The final method of trade-off analysis reviewed is optimization models such as mathematical programming or multi-objective evolutionary algorithms. These models are designed to find the best possible trade-off through analyzing a range of criteria. They can also assess whether trade-offs can be alleviated through new interventions. The limitation of this approach is that land users do not always behave according to economic rationality and optimize their behavior.

Todd Rosenstock, Climate Change and Environmental Scientist with the World Agroforestry Centre, and co-author the paper, explains that with each approach having its limitations, it is clear that combinations are needed to conduct realistic, relevant and integrated assessments of systems. “These combinations should include some form of participation to define meaningful objectives and indicators that stakeholders perceive as important.”

In East Africa, the CGIAR Research Program on Climate Change Agriculture and Food Security (CCAFS) has successfully incorporated a participatory approach into research on how different policy options can influence future land use development, food production and possibilities for sustainable development. Through capturing what stakeholders perceive as essential, the relevance of their analysis has been strongly enhanced.

But even with the best efforts in involving farmers in model development and use, and with co-learning and co-innovation, the authors warn that trade-off analysis may still not properly account for the diversity in resource availability, the objectives of its diverse end-users or the broader institutional and policy environment in which they operate.

“This way, models can be used to help people engage in deeper discussions around ‘what if’ scenarios, outlines Mark van Wijk from the International Livestock Research Institute (ILRI). “This may be an ambitious approach but it is likely to be more accurate in assessing trade-offs.”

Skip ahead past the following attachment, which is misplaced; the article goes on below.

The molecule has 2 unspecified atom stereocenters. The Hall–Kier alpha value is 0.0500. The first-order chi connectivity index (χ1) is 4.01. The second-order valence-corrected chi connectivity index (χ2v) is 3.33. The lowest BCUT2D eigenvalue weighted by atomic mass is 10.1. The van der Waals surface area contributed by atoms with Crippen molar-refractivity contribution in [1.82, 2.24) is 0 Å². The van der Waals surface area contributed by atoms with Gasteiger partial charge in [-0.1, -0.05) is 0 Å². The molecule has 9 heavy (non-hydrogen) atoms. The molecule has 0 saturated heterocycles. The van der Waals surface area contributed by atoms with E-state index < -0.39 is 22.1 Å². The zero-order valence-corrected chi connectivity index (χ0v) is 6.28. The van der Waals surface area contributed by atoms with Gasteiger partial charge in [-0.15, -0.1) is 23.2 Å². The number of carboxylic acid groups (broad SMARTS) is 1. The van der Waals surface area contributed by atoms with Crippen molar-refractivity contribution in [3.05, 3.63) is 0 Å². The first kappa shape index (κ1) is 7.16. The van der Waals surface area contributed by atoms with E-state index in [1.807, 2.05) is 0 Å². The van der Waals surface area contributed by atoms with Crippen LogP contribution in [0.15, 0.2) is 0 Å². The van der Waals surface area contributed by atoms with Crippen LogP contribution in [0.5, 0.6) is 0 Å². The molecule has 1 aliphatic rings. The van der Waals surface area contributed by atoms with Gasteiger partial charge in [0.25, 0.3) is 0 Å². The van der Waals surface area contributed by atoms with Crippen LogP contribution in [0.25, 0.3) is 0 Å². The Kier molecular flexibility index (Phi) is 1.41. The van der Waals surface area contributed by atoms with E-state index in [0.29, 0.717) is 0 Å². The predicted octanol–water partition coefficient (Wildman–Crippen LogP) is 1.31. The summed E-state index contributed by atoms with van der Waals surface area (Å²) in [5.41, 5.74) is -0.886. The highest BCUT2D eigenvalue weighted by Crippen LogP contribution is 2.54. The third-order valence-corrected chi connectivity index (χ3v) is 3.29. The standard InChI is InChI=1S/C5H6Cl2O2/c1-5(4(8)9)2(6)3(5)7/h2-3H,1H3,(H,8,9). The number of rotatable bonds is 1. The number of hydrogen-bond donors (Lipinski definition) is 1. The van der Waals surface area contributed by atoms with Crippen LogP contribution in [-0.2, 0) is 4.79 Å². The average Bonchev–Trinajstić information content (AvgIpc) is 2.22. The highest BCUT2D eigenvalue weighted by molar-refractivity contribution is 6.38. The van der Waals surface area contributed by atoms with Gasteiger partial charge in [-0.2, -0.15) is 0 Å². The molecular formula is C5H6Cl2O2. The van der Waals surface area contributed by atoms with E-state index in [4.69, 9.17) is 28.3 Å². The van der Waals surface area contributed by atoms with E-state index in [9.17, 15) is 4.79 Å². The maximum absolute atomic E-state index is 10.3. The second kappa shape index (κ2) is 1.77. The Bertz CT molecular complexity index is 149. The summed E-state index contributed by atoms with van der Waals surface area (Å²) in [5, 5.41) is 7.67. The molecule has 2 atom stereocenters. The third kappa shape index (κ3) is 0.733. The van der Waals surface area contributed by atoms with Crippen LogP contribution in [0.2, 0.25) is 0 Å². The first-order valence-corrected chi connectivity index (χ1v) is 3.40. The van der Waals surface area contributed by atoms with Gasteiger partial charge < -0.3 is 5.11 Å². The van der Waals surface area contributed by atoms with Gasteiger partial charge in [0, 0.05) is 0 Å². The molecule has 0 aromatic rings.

“Such an approach also requires going beyond just technical information to establishing effective partnerships among researchers, producers, traders, consumers, ecologists and policy makers”, says Piet van Asten (IITA systems agronomist) who recently co-organized a workshop within the CGIAR to critically review and discuss the tools and opportunities of trade-off analysis in agricultural research.

Download the full article

Klapwijk CJ, van Wijk MT, Rosenstock TS, van Asten PJA, Thornton PK, Giller KE (2014) Analysis of trade-offs in agricultural systems: current status and way forward, Current Opinion in Environmental Sustainability 6: 110-115.

This article appears in a special issue of the journal Current Opinion in Environmental Sustainability on the theme ‘Sustainability challenges.’ The full special issue is available Open Access at

The issue will be launched during the World Congress on Agroforestry in Delhi, India in February2014.'

Kate Langford

Kate Langford is a consultant writer with close to 20 years’ experience in communicating natural resource, environmental and land management issues for various government and non-government organizations. She previously worked as Communications Specialist for the World Agroforestry Centre in Kenya and has worked in Indonesia, Laos, Vietnam and Australia. She holds a Bachelor of Science and a Graduate Diploma in Scientific Communication.